I find this really interesting! I'm not sure I completely understand what your view is, though, so let me ask you about a different case, not involving nihilism.
Suppose you assign some credence to the view that all worlds are equally good ("indifference-ism") . And suppose the angel offers you a gamble that does nothing if that view is false, but will kill your family if that view is true. You use statewise indifference reasoning to conclude that accepting the gamble is just as good as rejecting it, so you accept it.
Here are some possible things to say about this:
Am I right that, from what you write here, you'd lean towards option 4? In that case, what would you say if you don't care about your family? Or what if you're not sure what you care about? (Replace "indifference-ism" with the view that you are in fact indifferent between all possible outcomes, for example.) And are you thinking more generally that what you should do depends on what your preferences are, rather than what's best? Sorry if I'm confused!
Hi Greg! I basically agree with all of this. But one natural worry about (e.g.) x-risk reduction is not that the undesirable event itself has negligible/Pascalian probability, but rather that the probability of making a difference with respect to that event is negligible/Pascalian. So I don't think it fully settles things to observe that the risks people are working on are sufficiently probable to worry about, if one doesn't think there's any way to sufficiently reduce that probability. (For what it's worth, I myself don't think it's reasonable to ignore the tiny reductions in probability that are available to us—I just think this slightly different worry may be more plausible than the one you are explicitly addressing.)
Hi Holden, thanks for this very nice overview of Harsanyi's theorem!
One view that is worth mentioning on the topic of interpersonal comparisons is John Broome's idea (in Weighing Goods) that the conclusion of the theorem itself tells us how to make interpersonal comparisons (though it presupposes that such comparisons can be made). Harsanyi's premises imply that the social/ethical preference relation can be represented by the sum of individual utilities, given a suitable choice of utility function for each person. Broome's view is that this provides provide the basis for making interpersonal comparisons of well-being:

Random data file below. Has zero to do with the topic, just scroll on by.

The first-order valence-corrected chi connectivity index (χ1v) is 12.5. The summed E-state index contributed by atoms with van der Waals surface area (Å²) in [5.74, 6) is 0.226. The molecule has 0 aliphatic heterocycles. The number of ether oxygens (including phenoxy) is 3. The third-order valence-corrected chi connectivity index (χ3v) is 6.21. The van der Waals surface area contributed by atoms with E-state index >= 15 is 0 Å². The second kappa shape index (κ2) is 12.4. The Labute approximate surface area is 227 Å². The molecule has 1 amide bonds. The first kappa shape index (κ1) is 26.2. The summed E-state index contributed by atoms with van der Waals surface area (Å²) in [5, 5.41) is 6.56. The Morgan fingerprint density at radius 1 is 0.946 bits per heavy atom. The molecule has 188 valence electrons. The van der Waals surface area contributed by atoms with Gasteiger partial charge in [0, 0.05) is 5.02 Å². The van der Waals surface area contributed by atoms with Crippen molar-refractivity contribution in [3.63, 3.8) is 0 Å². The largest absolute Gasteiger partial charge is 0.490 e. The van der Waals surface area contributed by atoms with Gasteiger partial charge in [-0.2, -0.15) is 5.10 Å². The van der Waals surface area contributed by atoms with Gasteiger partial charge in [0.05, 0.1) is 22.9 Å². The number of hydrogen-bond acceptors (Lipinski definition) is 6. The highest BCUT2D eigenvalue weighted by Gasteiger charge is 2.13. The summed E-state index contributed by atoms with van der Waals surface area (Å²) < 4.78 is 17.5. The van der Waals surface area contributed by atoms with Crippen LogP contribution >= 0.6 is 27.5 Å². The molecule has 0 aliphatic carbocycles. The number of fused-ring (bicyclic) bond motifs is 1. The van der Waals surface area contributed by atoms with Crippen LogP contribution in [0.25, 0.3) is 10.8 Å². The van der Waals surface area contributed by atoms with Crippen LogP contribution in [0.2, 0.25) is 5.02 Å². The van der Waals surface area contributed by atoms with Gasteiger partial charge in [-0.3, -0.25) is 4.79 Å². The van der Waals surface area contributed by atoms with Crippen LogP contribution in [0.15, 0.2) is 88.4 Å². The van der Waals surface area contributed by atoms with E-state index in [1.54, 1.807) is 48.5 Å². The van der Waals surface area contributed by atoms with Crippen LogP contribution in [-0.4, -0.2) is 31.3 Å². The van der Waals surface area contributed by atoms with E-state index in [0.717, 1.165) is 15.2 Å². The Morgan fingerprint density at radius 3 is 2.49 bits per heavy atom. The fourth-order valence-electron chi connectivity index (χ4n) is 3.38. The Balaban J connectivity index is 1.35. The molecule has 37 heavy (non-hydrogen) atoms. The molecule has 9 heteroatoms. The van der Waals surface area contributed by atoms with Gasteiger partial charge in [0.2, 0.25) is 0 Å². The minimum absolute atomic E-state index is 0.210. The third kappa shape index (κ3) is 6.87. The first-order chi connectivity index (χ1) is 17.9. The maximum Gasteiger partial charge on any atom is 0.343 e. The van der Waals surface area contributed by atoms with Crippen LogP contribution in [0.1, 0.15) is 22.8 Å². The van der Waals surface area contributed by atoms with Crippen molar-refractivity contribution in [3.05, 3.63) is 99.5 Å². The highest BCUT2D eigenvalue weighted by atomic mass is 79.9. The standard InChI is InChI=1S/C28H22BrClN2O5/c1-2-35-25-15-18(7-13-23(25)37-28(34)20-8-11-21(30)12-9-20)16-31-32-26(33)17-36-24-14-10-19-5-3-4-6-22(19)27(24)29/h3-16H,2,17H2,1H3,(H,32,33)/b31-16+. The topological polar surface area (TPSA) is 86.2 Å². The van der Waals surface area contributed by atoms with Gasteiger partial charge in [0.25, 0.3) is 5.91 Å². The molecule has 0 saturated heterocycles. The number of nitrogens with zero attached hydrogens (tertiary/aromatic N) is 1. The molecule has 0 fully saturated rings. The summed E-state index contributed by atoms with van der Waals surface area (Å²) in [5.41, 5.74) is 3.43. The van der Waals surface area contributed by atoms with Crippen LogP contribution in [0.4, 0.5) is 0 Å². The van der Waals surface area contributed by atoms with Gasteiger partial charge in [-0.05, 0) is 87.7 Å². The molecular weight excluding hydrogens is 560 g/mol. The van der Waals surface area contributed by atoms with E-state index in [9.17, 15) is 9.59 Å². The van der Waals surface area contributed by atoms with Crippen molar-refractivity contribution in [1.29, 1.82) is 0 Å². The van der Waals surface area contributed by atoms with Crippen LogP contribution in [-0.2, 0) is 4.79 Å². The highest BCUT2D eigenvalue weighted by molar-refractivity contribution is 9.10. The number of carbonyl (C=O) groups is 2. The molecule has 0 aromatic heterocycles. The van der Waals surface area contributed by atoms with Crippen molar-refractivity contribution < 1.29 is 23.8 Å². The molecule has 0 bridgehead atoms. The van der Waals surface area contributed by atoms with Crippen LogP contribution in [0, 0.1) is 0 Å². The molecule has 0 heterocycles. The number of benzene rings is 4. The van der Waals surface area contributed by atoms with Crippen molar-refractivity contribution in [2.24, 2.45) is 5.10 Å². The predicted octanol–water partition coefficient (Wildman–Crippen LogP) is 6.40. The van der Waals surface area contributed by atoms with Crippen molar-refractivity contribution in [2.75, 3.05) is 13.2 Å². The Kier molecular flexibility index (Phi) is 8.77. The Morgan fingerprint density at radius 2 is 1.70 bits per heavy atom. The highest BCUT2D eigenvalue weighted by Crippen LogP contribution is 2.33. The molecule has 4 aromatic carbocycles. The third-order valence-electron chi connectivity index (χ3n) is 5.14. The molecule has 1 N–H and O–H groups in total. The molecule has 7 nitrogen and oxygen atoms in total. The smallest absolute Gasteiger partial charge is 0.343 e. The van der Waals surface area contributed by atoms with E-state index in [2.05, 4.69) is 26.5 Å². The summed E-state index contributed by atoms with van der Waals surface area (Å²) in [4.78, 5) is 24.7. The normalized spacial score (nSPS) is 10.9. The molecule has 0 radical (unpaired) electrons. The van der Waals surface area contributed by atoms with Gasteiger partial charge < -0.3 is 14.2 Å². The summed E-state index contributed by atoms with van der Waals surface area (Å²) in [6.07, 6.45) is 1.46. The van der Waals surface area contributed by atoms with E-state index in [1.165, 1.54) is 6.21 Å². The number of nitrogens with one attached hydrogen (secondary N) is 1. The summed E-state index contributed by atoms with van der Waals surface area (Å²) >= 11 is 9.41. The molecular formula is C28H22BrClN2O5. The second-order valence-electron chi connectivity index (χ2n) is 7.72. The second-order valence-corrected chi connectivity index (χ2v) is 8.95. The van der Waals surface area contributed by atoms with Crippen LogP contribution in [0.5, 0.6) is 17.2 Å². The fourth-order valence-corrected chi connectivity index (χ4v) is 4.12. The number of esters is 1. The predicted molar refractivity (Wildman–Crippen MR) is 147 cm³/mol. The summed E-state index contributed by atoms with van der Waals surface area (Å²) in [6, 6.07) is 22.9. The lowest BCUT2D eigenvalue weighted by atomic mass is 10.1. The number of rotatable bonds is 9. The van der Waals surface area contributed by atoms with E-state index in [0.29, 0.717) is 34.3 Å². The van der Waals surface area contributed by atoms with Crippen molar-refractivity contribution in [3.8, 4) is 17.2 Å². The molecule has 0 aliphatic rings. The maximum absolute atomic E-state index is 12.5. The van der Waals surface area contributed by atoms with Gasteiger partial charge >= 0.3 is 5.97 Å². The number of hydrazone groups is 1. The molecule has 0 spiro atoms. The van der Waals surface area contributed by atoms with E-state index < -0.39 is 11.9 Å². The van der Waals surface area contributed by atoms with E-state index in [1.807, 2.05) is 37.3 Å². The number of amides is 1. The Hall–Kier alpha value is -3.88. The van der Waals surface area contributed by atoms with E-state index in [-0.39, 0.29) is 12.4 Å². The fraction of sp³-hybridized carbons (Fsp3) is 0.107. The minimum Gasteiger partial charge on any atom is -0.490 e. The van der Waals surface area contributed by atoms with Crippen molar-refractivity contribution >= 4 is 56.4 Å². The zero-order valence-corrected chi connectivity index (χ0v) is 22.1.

As we form a judgement about whether a particular benefit to one person counts for more or less than some other particular benefit to someone else, we are at the same time determining whether it is a greater or lesser benefit. To say one benefit 'counts for more' than another means it is better to bring about this benefit rather than the other. So this is an ethical judgement. Ethical judgements help to determine our metric of good, then. (220).
And: "the quantity of people's good acquires its meaning in such a way that the total of people's good is equal to general good" (222).
I don't think Broome is right (see my Aggregation Without Interpersonal Comparisons of Well-Being), but the view is worth considering if you aren't satisfied with the other possibilities. I tend to prefer the view that there is some independent way of making interpersonal comparisons.
On another note: I think the argument for the existence of utility monsters and legions (note 17) requires something beyond Harsanyi's premises (e.g., that utilities are unbounded). Otherwise I don't see why "Once you have filled in all the variables except for U_M [or U_K], there is some value for U_M [or U_K] that makes the overall weighted sum come out to as big a number as you want." Sorry if I'm missing something!
Hi Richard, thanks for this post! Just a quick comment about your discussion of ex ante Pareto violations. You write:
What is really responsible for the issue here is that we permit individuals to differ in their attitudes to risk. It is because Ann and Bob differ in these attitudes that we can find a decision problem in which they both prudentially prefer one option to another, while the latter option is guaranteed to give greater total utility than the former.
That's not quite true. Even if all individuals have the same (non-neutral) risk attitude, we can get cases where everyone prefers one option to another even though it guarantees a worse outcome (and not just by the lights of total utilitarianism). See my paper "Rank-Weighted Utilitarianism and the Veil of Ignorance," section V.B.